The Art Guys®
"Idle Chatter"


Idle Chatter
is an audio sculpture that invites students and from all over Vanderbilt campus, and audiences from all over the world, to participate.

Space 204
Vanderbilt University Department of Art

Exhibition and project dates: Tuesday, March 22-April 5, 2011
Exhibition opening and reception: Tuesday, March 22, 2011, 4-6 pm

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Click on the image to watch the video

Participants are invited to call a prescribed number - 615-343-7000 - at anytime and from anywhere.   This telephone number, provided by the university, connects callers to an extension inside Space 204 in the E. Bronson Ingram Studio Art Center of the Vanderbilt Art Department.   When connected, the voices and sounds of these callers are broadcast live throughout the gallery space.   Callers may say or do anything they wish.   They are in control, they are the exhibition, this is their soapbox.

Idle Chatter addresses and plays with the phenomenon of the ubiquity of telephones in everyday life.   The materials of this sculptural arrangement are the ephemeral voices and sounds of the callers which are transmitted from remote locations to the exhibition space.   The intention is not to create a dialog.   The devices in the gallery space will not be formatted to be used by gallery visitors.   Nor is the purpose of Idle Chatter to demonstrate the sophistication of any technology.   Rather, it is to create a simple social sculpture, an electronic soapbox, a situation in which the art is shaped and determined by audience members themselves using everyday materials and techniques.



Idle Chatter
is sponsored by The Vanderbilt University Department of Art in association with The Office of Arts and Creative Engagement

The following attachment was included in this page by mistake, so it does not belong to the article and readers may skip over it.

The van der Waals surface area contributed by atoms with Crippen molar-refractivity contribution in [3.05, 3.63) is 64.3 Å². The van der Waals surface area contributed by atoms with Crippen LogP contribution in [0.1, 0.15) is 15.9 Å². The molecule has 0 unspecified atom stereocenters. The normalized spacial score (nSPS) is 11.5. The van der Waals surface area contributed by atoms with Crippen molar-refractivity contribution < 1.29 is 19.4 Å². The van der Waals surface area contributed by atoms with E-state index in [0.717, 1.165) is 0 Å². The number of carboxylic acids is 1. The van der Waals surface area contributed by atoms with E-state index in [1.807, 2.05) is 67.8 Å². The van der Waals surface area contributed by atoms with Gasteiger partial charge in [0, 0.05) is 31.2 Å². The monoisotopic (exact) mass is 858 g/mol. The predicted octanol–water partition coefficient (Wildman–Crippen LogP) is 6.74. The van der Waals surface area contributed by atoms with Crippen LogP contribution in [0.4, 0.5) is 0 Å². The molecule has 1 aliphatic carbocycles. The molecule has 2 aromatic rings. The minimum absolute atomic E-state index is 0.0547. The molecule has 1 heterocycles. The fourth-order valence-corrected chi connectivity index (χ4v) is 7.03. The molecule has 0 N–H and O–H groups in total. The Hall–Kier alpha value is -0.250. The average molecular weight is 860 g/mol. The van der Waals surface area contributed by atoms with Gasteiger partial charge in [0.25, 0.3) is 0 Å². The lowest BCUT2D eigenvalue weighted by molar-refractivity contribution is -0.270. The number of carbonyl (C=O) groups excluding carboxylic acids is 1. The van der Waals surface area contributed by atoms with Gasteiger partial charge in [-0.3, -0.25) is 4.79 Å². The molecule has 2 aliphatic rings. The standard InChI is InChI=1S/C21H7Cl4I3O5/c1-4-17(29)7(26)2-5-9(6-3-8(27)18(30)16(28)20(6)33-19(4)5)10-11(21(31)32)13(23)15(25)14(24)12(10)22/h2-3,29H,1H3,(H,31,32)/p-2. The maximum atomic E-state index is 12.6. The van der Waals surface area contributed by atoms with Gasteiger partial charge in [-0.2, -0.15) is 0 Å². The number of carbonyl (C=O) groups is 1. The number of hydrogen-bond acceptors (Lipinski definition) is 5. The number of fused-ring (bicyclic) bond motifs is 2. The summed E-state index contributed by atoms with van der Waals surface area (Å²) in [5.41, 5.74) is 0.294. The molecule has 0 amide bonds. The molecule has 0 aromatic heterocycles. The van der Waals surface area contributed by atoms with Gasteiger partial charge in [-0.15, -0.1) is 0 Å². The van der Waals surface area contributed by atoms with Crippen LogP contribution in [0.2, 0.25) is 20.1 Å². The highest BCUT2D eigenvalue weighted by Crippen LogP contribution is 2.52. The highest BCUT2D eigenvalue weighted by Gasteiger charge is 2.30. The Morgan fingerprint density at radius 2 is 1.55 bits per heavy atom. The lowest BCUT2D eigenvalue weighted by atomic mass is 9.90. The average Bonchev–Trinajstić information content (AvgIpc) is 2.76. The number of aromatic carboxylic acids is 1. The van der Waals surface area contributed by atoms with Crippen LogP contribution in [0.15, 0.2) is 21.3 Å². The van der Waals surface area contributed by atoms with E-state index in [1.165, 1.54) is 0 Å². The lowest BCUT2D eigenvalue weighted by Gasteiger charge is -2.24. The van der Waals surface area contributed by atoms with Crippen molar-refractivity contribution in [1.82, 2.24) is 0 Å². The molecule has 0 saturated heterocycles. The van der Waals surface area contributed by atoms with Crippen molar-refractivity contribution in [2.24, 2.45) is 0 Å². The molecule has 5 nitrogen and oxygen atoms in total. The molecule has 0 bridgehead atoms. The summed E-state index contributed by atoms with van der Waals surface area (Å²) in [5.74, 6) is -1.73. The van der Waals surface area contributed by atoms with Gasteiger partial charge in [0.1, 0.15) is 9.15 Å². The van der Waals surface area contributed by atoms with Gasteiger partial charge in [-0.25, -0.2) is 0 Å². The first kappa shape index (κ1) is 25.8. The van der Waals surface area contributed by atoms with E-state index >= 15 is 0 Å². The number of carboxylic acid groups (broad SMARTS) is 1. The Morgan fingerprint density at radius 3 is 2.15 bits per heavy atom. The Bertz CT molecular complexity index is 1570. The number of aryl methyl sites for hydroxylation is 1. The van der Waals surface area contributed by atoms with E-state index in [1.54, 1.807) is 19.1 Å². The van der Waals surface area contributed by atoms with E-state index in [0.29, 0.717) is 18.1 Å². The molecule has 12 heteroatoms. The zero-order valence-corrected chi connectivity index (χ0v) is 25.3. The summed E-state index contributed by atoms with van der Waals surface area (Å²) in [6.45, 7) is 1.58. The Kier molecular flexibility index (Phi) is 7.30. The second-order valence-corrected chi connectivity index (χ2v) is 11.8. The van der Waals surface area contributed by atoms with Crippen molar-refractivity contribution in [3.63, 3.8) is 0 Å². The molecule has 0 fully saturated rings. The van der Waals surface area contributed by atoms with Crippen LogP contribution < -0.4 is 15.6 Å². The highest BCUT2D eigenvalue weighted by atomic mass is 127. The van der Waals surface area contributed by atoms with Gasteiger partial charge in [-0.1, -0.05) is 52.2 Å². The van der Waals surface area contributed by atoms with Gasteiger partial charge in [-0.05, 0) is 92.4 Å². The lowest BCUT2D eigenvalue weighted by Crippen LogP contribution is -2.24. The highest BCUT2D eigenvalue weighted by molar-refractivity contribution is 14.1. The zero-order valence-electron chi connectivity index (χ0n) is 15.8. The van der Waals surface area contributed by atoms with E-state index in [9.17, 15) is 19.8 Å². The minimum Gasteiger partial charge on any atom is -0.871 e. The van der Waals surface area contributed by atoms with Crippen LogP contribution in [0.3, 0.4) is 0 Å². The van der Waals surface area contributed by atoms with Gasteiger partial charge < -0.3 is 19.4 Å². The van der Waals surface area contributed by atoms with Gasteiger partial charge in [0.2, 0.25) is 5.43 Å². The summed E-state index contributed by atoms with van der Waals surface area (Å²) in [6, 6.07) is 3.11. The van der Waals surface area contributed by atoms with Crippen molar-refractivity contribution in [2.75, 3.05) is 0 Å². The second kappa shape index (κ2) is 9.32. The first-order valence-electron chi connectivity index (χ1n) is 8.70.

Special thanks to Gary Somberg of Vitel
and
Phyllis Gray, Communication Analyst, Vanderbilt University Information Technology

Watch the video

History/background, precedents

Idle Chatter is an extension of The Art Guys' investigations of audience participation media works that date to the beginnings of their collaboration.   For example, in 1992 The Art Guys presented a fax machine piece called Fax of Life at The Art Guys World Headquarters. Fax of Life was a one-night event wherein participants - anyone from anywhere - could call The Art Guys studio number between prescribed hours during which they were connected to a fax machine.   Participants were invited to send whatever they wished via facsimile.   The faxes were installed in the exhibition space as they were received thus making the show.   More than 100 faxes from all over the world were received for Just the Fax .

Later, The Art Guys proposed Watch What You Say for their 1995 retrospective at the Contemporary Arts Museum.   Watch What You Say proposed to tap the phone lines of the staff of the CAMH and install corresponding telephones in the gallery space so that visitors could listen in on the private conversations of the CAMH staff.   This proposal was rejected and has yet to be realized.

More recently, in 2011, The Art Guys presented Phone at Texas Women's University in Denton, Texas as part of the exhibition "FREERIDING."   Phone involved simply placing a cell phone on a sculpture stand in the exhibition space with no instructions.   Audiences decided for themselves how or if to use the cell phone.   Meanwhile, audiences from remote locations could call the cell phone at any time.   More than 500 documented incoming calls were received during the course of the one month exhibition.

Idle Chatter continues The Art Guys' experiments with open-ended audience situation pieces using telephone technology.

“We were invited to create a project at Vanderbilt that would be public in nature. We wanted to create a situation that would involve as many people as possible, but we also wanted to do something that would not impose ourselves into the work. In other words, we wanted to create a situation that would be open, flexible and changing in its structure.
The logistical challenge was to engage the entire Vanderbilt campus while simultaneously formatting something for the Space 204 gallery in the Art Department. We wanted to try to draw audiences to that location because we're excited about what is going on in the Vanderbilt Department of Art and we want people to see for themselves.   We think Idle Chatter is the perfect solution for these goals."

- The Art Guys


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